In 1987 I was employed as part of Derbyshire County Council's 'Community Education strategy'. The Council had decided to put several million pounds into the development of a wide-ranging, cradle-to-grave strategy to develop community education, based in primary and secondary schools. I was assigned to seven primary schools, working in a cluster, with little steer from elected members at the start, and an exhortation to go out there and make community education happen.
My aim, supported by the heads of the seven schools, was to bring the community into the schools and take the schools out into the community. The range of activity went from the expected - adult classes, reading support, after-school clubs - to the unusual - the community involved in whole school activity days, a community patchwork, writing a book about one of the villages, and so on.
To me, youngish, straight out of teaching, community learning was simple - it was about communities learning together, for both intrinsic and extrinsic reasons. Perhaps to help your (or another family's) child in school, or in out-of-school provision; perhaps to work together to clear up derelict land for community use; perhaps to understand more about your community; perhaps simply because you felt brave enough, and supported enough, to decide you wanted to learn for yourself, and the primary school felt like the safest place to do it.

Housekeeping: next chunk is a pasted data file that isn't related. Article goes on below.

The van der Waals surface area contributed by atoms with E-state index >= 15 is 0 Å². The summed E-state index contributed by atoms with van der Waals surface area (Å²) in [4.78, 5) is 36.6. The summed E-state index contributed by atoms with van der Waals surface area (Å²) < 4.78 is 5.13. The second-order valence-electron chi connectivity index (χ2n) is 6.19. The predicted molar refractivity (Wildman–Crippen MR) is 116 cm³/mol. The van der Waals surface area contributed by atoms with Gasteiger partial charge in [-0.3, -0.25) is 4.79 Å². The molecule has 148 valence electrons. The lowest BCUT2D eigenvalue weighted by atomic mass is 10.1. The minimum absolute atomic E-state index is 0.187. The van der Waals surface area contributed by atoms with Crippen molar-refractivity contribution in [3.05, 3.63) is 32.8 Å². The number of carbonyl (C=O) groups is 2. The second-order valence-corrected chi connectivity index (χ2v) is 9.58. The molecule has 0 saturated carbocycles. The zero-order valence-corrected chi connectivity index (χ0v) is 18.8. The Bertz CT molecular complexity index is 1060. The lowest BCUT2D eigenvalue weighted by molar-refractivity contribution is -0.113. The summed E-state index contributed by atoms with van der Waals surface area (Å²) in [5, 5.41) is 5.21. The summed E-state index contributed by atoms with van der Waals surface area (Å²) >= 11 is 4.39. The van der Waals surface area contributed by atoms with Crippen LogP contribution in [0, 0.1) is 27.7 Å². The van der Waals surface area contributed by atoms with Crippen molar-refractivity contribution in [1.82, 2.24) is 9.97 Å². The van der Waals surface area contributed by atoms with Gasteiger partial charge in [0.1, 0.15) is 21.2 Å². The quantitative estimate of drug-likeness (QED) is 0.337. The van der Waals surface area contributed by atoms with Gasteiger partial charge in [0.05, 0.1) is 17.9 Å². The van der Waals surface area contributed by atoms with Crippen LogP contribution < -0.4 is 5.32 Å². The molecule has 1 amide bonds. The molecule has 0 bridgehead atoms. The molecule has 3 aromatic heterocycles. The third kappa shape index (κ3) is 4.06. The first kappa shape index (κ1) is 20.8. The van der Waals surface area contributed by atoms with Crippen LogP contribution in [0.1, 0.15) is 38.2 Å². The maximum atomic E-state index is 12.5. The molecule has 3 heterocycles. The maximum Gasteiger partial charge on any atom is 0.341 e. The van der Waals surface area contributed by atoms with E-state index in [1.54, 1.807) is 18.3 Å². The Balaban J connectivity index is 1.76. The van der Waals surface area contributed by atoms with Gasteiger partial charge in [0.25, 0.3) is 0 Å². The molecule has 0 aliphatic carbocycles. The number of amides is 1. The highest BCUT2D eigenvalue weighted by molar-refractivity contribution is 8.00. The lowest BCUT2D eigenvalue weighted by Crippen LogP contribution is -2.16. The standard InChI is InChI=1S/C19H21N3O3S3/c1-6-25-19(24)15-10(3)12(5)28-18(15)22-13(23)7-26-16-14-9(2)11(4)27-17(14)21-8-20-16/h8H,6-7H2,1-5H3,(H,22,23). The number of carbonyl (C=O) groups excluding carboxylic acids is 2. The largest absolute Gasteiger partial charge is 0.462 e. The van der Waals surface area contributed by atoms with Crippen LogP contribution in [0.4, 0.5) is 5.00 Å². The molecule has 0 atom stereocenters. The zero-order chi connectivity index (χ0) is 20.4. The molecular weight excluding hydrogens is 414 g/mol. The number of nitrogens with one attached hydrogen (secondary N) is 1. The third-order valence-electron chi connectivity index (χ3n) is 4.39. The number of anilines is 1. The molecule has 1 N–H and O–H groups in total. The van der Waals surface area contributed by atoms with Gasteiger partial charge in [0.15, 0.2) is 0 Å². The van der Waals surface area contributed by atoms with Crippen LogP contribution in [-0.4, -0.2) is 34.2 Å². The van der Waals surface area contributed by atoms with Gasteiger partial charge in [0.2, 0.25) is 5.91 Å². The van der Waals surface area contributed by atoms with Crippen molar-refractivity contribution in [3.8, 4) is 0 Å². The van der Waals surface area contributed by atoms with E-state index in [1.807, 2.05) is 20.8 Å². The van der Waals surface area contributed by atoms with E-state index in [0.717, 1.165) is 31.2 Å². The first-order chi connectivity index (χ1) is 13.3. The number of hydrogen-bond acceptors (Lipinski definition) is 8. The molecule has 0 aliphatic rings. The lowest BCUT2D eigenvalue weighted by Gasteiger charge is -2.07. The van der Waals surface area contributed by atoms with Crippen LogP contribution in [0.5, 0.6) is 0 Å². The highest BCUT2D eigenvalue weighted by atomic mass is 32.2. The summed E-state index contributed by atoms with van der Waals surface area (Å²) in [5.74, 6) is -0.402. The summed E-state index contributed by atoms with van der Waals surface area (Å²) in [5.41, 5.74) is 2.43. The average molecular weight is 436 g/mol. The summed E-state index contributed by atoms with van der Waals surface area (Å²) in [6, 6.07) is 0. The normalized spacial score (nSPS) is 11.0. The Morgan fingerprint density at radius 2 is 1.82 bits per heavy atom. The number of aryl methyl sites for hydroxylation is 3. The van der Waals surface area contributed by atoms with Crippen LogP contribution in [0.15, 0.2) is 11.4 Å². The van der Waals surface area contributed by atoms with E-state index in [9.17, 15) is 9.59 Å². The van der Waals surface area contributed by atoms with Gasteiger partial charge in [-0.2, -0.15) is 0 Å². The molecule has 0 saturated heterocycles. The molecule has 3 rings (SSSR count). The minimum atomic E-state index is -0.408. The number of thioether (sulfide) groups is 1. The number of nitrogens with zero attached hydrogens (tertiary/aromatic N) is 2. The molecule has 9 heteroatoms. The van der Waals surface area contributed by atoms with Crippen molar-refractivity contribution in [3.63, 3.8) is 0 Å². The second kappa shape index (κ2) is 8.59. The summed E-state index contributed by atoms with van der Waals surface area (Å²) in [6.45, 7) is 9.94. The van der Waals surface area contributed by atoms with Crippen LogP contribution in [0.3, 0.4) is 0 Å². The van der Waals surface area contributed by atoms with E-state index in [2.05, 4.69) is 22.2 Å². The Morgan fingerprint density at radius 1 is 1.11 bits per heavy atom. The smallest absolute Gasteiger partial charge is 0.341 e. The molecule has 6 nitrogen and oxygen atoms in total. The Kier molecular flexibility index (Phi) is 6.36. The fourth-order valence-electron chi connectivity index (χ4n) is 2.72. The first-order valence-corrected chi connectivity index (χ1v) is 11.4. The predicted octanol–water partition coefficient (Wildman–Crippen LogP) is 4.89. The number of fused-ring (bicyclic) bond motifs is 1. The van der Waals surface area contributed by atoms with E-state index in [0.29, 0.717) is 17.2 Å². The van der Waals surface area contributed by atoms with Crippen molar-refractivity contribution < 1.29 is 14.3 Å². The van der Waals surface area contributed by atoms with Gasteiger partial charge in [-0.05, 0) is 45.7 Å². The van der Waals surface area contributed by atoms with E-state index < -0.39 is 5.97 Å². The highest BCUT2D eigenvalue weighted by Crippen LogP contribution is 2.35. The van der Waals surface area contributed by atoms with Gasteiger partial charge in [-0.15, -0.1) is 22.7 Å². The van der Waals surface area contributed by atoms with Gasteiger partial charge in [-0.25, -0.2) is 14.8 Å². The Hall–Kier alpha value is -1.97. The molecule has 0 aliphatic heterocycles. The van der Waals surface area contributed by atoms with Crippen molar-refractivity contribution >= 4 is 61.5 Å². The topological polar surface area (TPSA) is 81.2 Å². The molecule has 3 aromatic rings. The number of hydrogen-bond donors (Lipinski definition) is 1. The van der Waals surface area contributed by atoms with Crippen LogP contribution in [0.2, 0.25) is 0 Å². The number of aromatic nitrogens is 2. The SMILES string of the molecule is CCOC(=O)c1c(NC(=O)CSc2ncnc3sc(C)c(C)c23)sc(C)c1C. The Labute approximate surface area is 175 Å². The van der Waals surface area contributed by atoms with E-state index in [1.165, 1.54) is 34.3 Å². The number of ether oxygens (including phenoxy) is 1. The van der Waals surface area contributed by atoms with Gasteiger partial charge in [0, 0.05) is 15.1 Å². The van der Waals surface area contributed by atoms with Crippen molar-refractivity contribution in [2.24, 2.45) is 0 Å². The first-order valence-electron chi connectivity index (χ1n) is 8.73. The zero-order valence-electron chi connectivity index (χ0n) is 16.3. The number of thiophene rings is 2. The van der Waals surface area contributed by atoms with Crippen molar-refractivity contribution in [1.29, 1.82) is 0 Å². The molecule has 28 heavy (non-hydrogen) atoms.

By the mid-1990s, family literacy programmes appeared - four demonstration programmes in 1993, funded by ALBSU*, established the 'three-stranded approach' (working with adults, with children and jointly with both groups). A robust evaluation of this approach by Brooks et al., which demonstrated that family literacy was highly successful at engaging parents, improving children's language, and improving adults' literacy levels, led to national funding and the development of family literacy programmes in virtually every local authority.
This involved a rigid 92-hour model which, as a wide range of community groups began to deliver family literacy, began to cause frustration:
'There were increasing concerns about the rigidity of the approved 'dominant' model and whether this programme could provide appropriate support for all families, especially those with particular social or language needs'.
The blurring of 'family literacy' and 'community literacy' had begun - where does a family end and a community begin, for example, in extended families, or with children who are looked after? Or in situations where parents cannot engage with a model where they have to attend every week, so a neighbour may be the best person to support the child?